What is Mexican chocolate?
It is the type of dark chocolate, which is prepared with an assortment of spices to make a very rich flavor.
History of the Mexican chocolate
In Mexico and Central America chocolate has a very long history. The Theobroma cacao plant, which produces the cacao beans is native to South America, and it is believed that Mesoamericans made dishes with chocolate centuries before the Europeans have arrived. Talking about Mexican chocolate, important to mention that the original chocolate was sweet as we are used to, but actually rather sour and intense. The Spaniards brought chocolate back to Europe, popularizing it among the upper classes and for quite a long time hot chocolate drink was very trendy.
How to make Mexican chocolate?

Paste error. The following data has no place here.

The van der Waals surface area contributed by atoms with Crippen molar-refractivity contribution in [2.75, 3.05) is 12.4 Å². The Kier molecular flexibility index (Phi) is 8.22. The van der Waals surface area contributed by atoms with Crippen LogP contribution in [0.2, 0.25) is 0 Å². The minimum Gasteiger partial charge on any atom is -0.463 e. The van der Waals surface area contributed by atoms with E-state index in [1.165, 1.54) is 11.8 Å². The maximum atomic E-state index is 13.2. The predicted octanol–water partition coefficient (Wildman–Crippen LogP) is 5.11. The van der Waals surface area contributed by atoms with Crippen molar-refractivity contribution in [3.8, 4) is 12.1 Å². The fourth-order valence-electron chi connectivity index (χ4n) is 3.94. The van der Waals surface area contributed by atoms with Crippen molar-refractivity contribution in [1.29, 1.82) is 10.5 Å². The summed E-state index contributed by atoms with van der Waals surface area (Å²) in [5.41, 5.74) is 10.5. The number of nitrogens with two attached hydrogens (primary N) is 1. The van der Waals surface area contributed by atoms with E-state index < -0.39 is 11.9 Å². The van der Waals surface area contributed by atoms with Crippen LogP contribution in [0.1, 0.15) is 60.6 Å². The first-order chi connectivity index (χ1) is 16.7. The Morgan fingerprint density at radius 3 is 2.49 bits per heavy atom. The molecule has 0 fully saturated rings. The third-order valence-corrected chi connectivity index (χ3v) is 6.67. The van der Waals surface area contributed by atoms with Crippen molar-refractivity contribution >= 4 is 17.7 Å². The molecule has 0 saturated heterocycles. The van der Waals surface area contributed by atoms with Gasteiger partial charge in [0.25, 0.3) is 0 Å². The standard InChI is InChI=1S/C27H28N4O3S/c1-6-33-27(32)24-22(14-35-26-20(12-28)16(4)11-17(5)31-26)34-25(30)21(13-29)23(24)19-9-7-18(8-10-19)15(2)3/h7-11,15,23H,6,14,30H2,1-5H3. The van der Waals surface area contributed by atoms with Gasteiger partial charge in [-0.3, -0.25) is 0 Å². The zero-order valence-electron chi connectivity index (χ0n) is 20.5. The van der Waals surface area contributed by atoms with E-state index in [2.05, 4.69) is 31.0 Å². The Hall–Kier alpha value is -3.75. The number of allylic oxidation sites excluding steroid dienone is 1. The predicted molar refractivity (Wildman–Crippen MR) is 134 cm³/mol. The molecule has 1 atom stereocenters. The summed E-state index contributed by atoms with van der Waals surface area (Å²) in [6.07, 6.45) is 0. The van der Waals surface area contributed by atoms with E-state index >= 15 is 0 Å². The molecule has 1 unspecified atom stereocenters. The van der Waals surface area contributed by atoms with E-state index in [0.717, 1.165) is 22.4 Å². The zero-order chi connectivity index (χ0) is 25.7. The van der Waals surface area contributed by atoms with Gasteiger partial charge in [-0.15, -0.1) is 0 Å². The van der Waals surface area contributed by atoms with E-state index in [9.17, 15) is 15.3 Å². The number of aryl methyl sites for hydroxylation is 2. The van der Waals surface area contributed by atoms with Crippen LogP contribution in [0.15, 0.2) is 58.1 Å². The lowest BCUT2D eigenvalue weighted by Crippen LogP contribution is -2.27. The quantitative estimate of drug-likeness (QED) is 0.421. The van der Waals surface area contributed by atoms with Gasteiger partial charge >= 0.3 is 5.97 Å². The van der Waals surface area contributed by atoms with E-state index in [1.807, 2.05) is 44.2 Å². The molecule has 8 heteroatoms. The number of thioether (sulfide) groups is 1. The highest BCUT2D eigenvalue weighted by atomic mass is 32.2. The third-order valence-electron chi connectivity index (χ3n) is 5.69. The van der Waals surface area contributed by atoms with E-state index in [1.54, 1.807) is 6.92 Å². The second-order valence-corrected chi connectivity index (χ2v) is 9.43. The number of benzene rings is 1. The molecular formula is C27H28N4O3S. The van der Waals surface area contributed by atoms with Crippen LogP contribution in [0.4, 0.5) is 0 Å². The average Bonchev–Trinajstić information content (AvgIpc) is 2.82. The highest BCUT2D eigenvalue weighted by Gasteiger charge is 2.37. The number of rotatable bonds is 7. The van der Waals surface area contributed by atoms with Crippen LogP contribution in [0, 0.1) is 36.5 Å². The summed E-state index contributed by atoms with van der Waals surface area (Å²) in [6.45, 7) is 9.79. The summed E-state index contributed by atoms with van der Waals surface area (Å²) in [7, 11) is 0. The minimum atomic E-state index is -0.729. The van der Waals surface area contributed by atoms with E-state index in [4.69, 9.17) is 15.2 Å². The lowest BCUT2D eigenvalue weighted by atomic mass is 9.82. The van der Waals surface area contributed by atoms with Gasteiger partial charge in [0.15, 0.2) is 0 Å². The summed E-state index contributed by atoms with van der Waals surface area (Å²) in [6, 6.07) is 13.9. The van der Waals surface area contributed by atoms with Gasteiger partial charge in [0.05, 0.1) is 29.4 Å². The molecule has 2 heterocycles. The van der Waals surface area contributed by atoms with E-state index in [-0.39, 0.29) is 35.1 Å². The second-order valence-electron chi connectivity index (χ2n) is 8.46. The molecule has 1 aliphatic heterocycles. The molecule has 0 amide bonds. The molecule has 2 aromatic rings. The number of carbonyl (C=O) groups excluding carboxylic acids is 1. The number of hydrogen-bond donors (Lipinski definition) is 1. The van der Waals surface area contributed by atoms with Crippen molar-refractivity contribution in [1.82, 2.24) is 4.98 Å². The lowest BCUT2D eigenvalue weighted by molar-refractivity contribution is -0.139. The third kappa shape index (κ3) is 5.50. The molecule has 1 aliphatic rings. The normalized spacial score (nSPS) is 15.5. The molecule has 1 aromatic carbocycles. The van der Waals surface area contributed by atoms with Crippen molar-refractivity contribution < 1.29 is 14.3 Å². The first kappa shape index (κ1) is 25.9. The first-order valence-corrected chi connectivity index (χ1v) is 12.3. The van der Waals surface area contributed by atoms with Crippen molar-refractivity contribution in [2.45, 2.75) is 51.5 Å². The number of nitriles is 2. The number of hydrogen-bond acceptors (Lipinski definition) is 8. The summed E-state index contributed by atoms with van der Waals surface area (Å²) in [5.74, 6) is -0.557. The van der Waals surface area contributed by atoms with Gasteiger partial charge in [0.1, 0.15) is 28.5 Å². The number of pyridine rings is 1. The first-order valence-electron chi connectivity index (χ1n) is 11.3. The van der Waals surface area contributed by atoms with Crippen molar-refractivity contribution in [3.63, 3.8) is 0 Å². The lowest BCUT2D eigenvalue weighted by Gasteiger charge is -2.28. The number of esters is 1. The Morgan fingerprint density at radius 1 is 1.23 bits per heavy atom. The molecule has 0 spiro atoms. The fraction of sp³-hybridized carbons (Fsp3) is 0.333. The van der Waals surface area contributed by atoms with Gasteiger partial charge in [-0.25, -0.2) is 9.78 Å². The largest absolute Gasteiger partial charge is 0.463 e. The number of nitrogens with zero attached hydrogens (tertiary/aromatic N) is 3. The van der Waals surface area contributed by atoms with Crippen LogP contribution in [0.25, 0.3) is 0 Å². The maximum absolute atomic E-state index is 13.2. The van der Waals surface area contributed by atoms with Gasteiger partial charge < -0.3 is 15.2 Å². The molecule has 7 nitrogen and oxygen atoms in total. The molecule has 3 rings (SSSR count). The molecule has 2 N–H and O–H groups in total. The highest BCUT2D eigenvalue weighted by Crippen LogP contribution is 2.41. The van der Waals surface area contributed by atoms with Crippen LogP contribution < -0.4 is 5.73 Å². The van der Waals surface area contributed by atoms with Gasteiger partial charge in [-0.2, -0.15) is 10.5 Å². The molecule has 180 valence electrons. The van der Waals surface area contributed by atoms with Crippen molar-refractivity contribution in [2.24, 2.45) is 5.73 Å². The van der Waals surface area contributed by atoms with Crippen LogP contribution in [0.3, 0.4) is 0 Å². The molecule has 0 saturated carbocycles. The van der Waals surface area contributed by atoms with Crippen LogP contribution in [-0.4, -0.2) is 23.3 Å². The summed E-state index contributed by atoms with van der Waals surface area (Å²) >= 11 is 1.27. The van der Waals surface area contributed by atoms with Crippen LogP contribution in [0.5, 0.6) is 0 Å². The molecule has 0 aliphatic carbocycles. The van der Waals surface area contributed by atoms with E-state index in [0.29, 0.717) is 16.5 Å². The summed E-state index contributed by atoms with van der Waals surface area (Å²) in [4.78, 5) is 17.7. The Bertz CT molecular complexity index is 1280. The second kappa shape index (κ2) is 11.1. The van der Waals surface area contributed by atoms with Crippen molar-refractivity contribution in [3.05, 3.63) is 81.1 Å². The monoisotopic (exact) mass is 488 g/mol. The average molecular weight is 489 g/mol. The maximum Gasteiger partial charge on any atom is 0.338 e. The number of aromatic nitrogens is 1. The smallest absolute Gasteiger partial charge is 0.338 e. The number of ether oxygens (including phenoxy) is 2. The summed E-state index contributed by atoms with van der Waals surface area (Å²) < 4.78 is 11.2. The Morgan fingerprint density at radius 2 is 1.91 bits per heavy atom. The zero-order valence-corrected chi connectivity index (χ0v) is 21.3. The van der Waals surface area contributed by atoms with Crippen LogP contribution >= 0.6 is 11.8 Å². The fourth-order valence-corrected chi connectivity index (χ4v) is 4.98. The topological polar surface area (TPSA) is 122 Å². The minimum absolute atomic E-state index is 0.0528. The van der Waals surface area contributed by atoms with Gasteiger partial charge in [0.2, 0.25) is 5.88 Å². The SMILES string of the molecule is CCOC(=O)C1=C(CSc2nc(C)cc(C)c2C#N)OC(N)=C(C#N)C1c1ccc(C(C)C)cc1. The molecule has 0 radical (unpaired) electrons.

Mexican chocolate is available in many markets and it can be found in the form of bars and discs of solid chocolate, along with powders and syrups. Mexican chocolate can also be used in traditional Mexican dishes and it can be used in baking for an unusual flavor. Typical Mexican chocolate is made with roasted and ground cacao nibs, sugar, cinnamon and other spices such as nutmeg allspice, nuts and chilies. Some people have their own techniques for preparing their own Mexican chocolate – including special ingredients. Addition of extra sweetener is unnecessary because of the natural sweetness from the sugar. Mexican chocolate has granular texture, with a creamy finish from the cocoa butter. It is often used to make a hot beverage. Traditional Mexican hot chocolate is foamy, made by pouring the drink back and forth between vessels, but today it is foamed with a specially designed whisk – molinillo.